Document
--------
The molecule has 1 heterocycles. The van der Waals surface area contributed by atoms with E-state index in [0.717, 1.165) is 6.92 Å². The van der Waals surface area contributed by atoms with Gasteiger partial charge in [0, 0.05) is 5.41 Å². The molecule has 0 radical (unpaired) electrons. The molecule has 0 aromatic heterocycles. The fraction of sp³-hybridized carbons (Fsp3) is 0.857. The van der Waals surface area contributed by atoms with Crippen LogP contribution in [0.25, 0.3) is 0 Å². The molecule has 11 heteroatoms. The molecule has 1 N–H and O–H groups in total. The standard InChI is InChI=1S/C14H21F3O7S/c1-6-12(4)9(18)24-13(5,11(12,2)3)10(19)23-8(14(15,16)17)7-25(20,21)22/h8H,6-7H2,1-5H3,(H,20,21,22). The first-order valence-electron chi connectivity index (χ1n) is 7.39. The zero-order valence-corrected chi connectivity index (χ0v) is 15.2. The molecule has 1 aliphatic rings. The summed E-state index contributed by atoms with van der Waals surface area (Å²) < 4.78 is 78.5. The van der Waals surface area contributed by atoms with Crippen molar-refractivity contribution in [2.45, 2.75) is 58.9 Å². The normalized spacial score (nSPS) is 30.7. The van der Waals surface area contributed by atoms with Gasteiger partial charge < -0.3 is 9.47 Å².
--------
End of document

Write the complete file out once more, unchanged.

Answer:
The molecule has 1 heterocycles. The van der Waals surface area contributed by atoms with E-state index in [0.717, 1.165) is 6.92 Å². The van der Waals surface area contributed by atoms with Gasteiger partial charge in [0, 0.05) is 5.41 Å². The molecule has 0 radical (unpaired) electrons. The molecule has 0 aromatic heterocycles. The fraction of sp³-hybridized carbons (Fsp3) is 0.857. The van der Waals surface area contributed by atoms with Crippen LogP contribution in [0.25, 0.3) is 0 Å². The molecule has 11 heteroatoms. The molecule has 1 N–H and O–H groups in total. The standard InChI is InChI=1S/C14H21F3O7S/c1-6-12(4)9(18)24-13(5,11(12,2)3)10(19)23-8(14(15,16)17)7-25(20,21)22/h8H,6-7H2,1-5H3,(H,20,21,22). The first-order valence-electron chi connectivity index (χ1n) is 7.39. The zero-order valence-corrected chi connectivity index (χ0v) is 15.2. The molecule has 1 aliphatic rings. The summed E-state index contributed by atoms with van der Waals surface area (Å²) < 4.78 is 78.5. The van der Waals surface area contributed by atoms with Crippen molar-refractivity contribution in [2.45, 2.75) is 58.9 Å². The normalized spacial score (nSPS) is 30.7. The van der Waals surface area contributed by atoms with Gasteiger partial charge < -0.3 is 9.47 Å².